Collaborative student group aspires to break down barriers to STEM education | Computing

As a 2019 Illinois freshman in computer science, Ayesha Kazi knew right away that an idea presented to her by fellow freshman Mona Jawad in bioengineering was worth considering. to be continued.

The ASL Aspire team featured at SocialFuse, including Ayesha Kazi and Mona Jawad (left to right, bottom row) as well as Ethan Gaughan, Ryan Martin and Reilly Brennan (left to right, top row).

From his research work on cochlear implants with a professor from the College of Applied Health Sciences Justin Aronoff, Jawad acknowledged that there was a difficult hurdle for deaf students as they tried to engage in STEM classes and content.

The vocabulary is unique and jargon-heavy in STEM classes, creating that barrier that causes many to lose interest in science and math at a young age.

To compensate for this problem, Jawad had a rough idea to create an app that could engage these students around STEM vocabulary in a unique way. How to achieve this was a bit more uncertain, however.

Kazi hadn’t gone too far into IT to be fully confident in her abilities yet, but she could network with people who had. Quickly, a team began to form.

Two years later, they completed the first prototype of the application called ASL Aspire. The team is also working to convert the technology to Google Chrome, helping to introduce it into a school setting. And they were even one of 10 student teams to win at the Make-a-Thon Health 2021 led by the Carle Illinois College of Medicine.

“I remember meeting Mona for the first time, and as soon as she told me about this project, I thought I needed to help,” Kazi said. “Application development was a whole new world for me because it didn’t match what I had learned yet. But I told him I could put together a team of people who could do it.

“I had taken a video game design course, so I’m helping with some of the design and content components. But once the team was formed, things started to go a lot faster.

A total of 11 students are currently contributing to the effort, which harkens back to Jawad’s original inspiration. This includes a CS team of Ryan Martin, Abe Baali, Reilly Brennan, Ayesha Kazi and Aditi Adya (formerly); an education and strategy team made up of Sumayyah Hussain, Sri Medisetti, Amy Lee and Ethan Gaughan; and an art and design team made up of Parima Michareune, Joy Lin, Natalia Dabrowska and Liz Troy (former).

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“I was a James Scholar, and that was the undergraduate research project I chose, ”Jawad said. “I immediately went out and interviewed between 10 and 15 educators to ask them what was the biggest barrier to making deaf students feel more confident in STEM classes. Overall they told me it was STEM vocabulary.

The application they are working on is a game, the interface for which they have designed STEM exercises related to vocabulary words.

There are challenges for students, like crossword puzzles, currently based on biology and chemistry terminology.

“I’m part of the education and networking team, which means I’m working on the design of the game’s program. I help select the words we use for each topic’s vocabulary, which we post. on our social networks and during various events such as SocialFuse and Founders Forge“Said Ethan Gaughan, a junior in bioengineering.” I like working on it because it gives me the opportunity to think critically about something other than engineering work. It’s good to work on something knowing that its only purpose is to help people who might use it.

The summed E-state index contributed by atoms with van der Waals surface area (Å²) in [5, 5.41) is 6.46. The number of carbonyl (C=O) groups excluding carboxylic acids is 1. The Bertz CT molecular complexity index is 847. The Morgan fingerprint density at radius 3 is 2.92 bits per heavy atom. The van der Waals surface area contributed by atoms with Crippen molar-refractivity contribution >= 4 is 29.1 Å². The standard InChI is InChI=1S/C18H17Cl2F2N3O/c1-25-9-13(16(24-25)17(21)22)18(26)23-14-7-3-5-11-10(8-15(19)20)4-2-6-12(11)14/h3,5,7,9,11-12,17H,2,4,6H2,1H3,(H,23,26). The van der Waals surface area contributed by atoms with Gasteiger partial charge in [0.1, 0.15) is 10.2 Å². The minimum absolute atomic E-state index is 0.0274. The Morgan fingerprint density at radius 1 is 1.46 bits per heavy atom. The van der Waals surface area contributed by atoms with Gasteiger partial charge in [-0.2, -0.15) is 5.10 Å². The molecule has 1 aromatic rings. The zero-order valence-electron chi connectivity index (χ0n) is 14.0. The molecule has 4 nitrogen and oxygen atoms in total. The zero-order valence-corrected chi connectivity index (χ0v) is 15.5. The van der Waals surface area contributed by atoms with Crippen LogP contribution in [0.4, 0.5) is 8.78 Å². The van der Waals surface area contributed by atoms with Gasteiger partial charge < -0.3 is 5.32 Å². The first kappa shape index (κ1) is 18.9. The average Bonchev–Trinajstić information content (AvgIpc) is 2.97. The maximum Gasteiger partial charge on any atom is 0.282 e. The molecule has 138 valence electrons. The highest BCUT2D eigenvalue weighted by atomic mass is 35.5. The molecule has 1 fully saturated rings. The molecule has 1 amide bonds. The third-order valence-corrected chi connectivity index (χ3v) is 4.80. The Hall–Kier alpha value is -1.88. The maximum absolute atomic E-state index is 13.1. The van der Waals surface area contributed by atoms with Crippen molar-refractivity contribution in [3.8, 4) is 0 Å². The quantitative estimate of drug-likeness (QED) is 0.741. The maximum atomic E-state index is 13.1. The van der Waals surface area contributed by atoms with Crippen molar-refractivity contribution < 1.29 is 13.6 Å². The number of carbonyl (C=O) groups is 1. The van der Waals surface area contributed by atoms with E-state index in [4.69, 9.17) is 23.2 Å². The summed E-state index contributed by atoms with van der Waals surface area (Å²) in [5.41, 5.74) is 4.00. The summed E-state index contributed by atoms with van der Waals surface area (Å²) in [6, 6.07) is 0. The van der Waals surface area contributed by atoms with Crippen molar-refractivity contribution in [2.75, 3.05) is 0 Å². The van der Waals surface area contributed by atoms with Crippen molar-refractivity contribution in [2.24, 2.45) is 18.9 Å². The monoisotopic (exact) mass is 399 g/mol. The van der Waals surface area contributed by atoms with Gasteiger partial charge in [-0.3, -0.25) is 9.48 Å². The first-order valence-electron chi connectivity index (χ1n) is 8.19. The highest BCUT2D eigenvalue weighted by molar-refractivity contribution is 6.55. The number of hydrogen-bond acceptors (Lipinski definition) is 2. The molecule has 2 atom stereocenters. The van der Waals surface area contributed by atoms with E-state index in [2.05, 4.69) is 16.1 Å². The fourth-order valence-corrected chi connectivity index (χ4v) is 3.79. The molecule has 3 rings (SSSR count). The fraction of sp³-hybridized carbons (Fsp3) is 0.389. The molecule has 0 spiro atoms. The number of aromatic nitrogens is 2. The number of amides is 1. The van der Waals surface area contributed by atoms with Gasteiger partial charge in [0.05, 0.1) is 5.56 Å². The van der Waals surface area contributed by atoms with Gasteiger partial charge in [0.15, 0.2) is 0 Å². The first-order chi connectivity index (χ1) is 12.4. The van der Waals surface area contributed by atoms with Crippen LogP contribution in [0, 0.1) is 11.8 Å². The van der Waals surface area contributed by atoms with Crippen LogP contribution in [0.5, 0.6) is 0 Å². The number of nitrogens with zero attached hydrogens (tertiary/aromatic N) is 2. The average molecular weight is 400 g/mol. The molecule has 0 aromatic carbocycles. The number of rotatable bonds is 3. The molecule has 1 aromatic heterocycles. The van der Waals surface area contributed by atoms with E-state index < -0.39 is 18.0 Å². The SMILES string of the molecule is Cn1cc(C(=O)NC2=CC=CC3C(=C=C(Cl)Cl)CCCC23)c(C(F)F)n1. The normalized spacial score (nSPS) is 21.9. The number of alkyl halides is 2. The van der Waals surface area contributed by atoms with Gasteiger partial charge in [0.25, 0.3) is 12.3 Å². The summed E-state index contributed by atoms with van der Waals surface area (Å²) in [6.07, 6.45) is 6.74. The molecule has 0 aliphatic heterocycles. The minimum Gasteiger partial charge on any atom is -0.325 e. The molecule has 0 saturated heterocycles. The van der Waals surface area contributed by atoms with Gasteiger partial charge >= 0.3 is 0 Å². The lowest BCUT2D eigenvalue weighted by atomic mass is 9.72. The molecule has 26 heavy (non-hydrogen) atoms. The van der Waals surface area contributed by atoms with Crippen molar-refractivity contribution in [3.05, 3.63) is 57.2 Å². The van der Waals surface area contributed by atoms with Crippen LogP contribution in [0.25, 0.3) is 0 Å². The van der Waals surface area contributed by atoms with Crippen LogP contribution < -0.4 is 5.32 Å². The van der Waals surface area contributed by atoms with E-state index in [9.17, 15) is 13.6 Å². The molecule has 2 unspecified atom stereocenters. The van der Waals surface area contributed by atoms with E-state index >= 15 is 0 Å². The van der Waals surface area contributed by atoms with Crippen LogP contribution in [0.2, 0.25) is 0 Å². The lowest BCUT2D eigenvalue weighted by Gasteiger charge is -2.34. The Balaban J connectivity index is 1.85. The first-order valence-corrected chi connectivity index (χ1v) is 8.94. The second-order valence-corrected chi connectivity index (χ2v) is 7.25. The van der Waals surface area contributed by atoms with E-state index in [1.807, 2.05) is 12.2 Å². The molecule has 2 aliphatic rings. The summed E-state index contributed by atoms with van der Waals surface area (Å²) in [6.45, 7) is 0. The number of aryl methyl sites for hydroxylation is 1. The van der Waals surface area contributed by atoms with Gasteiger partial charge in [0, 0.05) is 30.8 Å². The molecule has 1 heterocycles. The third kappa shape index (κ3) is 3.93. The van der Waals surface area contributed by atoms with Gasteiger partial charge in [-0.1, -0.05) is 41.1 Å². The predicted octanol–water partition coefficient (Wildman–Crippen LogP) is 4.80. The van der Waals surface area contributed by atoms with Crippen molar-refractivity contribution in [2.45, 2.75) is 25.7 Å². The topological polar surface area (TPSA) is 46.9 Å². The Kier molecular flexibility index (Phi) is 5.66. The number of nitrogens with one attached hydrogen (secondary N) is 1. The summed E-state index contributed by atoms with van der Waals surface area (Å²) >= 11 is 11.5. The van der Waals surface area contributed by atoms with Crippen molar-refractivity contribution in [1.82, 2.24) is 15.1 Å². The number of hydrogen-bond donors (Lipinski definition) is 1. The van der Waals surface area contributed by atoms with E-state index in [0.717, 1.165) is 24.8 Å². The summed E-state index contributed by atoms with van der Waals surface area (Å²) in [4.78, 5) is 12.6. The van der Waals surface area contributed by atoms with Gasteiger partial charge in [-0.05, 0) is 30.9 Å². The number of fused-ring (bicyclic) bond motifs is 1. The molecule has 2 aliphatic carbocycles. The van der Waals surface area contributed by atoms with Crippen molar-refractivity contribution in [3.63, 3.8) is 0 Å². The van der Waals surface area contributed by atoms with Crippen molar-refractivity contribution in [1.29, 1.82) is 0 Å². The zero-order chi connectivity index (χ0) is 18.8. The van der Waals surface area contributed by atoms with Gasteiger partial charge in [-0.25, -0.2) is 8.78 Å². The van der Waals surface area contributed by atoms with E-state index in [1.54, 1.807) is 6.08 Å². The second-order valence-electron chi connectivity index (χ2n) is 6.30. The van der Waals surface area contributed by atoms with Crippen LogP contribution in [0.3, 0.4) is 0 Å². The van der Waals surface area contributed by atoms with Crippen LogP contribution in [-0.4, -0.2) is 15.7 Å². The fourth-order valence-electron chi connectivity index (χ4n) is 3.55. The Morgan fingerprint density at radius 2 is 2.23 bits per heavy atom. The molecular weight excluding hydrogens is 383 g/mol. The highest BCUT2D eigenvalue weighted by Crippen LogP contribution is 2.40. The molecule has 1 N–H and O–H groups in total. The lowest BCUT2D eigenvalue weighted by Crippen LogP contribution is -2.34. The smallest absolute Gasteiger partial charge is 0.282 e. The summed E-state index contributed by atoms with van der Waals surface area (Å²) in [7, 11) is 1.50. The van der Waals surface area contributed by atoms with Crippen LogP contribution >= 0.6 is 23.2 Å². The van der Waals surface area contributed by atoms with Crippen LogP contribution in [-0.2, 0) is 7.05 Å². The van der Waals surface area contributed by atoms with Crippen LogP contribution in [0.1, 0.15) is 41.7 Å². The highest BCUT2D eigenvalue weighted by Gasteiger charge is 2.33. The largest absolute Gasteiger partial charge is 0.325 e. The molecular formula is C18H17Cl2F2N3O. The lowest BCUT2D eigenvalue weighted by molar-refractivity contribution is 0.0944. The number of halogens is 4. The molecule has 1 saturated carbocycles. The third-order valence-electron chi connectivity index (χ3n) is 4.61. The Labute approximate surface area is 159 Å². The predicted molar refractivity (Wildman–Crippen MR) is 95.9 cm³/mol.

Then the group seeks to add to its functionality with the educators. One way might be to keep track of participants’ scores to encourage greater student participation – never to discourage them or hinder their efforts.

Students and teachers could use this feature to find strengths and identify weaknesses to support efforts in specific areas.

A screenshot of the ASL Aspire game.
A screenshot of the ASL Aspire game.

The group built the application on the Unity platform, using C # scripts. This area of ​​technical development has benefited from their mentor, Illinois computer science professor Lawrence Angrave.

“Professor Angrave answers all the questions we ask and gives us time to help us learn whenever we need his help,” Kazi said. “He’s a great teacher to work with because he wants to help us be successful, and he has all the technical knowledge we need when questions arise.”

Angrave said he appreciates his role as a teacher, teacher and mentor because of this exact interaction.

“I see huge interest from our students in doing something that is inspiring or compelling. As a teacher we just have to fan the flames, but the spark and the desire is already there for many of our students, ”said Angrave. “It was evident from the first meeting that this core team had mountains of enthusiasm, vision, persistence and the ability to work effectively to create something worthwhile. “

For Kazi, the success of this project illustrates what the college experience is.

“I graduated this year, but I don’t want to stop working on it. I’m emotionally invested at this point, ”Kazi said. “Being a major in STEM, seeing with my own eyes that there is a language barrier here for these students breaks my heart.

“I want to see how far we can go, how far we can help.”

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